Finally, last week, a light went on when Dave was talking about getting rid of debt. Why are people so afraid of getting out of debt? Because they don't think they can do it. They've lost hope. The debt snowball consumes us. I felt like he was whispering right in my ear. This was me. This was us. We were afraid.

I'm still a little afraid, I think. But each week, I get a little stronger and a little more sure of myself. I don't want any more debt, including car payments or school loans or vet bills or more stuff I don't need. Won't use. Don't really care about it.

I can do this. The amazing thing is, if I can, I know you can, too.

Monday, March 2, 2009

Patsy Cline, Patsy Cline

When I was a kid, I used to love to listen to Patsy Cline albums. There was something about her voice that would draw me in, keep me waiting there for the next sad story she was about to tell. Crazy was my favorite. I'm sure I drove my own mama crazy singing that song over and over again in the shower. But I had to get the angst and sadness just right and that takes practice, I tell you. Real practice.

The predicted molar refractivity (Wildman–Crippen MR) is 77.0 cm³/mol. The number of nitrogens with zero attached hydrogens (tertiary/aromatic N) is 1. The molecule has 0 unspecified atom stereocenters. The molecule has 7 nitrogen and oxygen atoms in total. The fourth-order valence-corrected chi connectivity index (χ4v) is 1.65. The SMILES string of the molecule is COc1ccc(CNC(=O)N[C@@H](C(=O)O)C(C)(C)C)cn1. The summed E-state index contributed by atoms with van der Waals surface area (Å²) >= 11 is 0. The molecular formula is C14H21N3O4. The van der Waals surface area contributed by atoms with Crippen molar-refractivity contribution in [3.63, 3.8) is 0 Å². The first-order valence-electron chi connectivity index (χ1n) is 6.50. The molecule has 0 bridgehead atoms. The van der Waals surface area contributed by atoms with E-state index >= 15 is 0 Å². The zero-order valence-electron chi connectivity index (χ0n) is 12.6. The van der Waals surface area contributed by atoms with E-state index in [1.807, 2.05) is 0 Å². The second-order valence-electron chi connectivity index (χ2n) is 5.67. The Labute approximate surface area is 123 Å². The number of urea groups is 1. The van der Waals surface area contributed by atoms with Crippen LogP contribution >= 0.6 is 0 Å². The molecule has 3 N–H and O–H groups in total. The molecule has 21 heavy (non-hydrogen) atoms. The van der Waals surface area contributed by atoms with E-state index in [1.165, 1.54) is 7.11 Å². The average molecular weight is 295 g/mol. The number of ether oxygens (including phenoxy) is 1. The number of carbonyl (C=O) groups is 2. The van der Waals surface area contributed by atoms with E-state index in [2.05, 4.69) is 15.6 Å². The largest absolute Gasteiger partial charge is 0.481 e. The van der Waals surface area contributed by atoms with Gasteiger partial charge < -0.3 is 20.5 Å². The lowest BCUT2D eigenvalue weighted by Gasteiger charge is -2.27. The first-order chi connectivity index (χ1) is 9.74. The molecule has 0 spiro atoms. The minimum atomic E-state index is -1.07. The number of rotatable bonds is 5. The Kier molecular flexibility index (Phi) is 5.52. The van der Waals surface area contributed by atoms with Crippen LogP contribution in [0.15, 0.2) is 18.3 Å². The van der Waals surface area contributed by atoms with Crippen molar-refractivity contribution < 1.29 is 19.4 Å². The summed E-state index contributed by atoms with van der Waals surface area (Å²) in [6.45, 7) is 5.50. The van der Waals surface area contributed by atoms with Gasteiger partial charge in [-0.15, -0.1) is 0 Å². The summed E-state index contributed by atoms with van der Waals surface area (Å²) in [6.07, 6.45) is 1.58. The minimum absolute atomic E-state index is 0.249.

It's funny. I've had a lot of practice over the years letting worry soak right in. And she's not a bad person, this worry wort I carry around with me. She's just kind of heavy on the soul. Kind of bitter, kind of crazy. Every time I let her keep me awake, or let her voice get louder, or let her guide me in decision making just because I'm scared.....she becomes a little stronger, while a little piece of me flakes away. It's so gradual that sometimes I don't even notice it's gone.

My biggest worry, if the truth be known, is becoming a single parent. I'm scared Jeff is going to die is some freaky accident or by some weird illness and it will be totally up to me to carry on. The thought of raising two kids alone freaks me out in a big, bad way. I can barely handle it some days with two adults in the house. Imagining only me running the show squeezes by chest something fierce.

I know a psychologist would take this angst and point it right back to my childhood. Growing up with a single mother makes you fear being a single mom. Growing up without a father makes you worry about men leaving, by choice or by fate. It's natural. Still, I'm sure they give drugs if your fear wells up too big. No prescriptions for me....just yet.

What do you worry about most? More importantly, how do you personally put a lid on worry so it's manageable, livable, breathable? Do you even try? I'm listening. I really am.

Worry. Why do I let myself worry? Wondering, what in the world did I do? Ooh, ooh, ooh. Oh, crazy...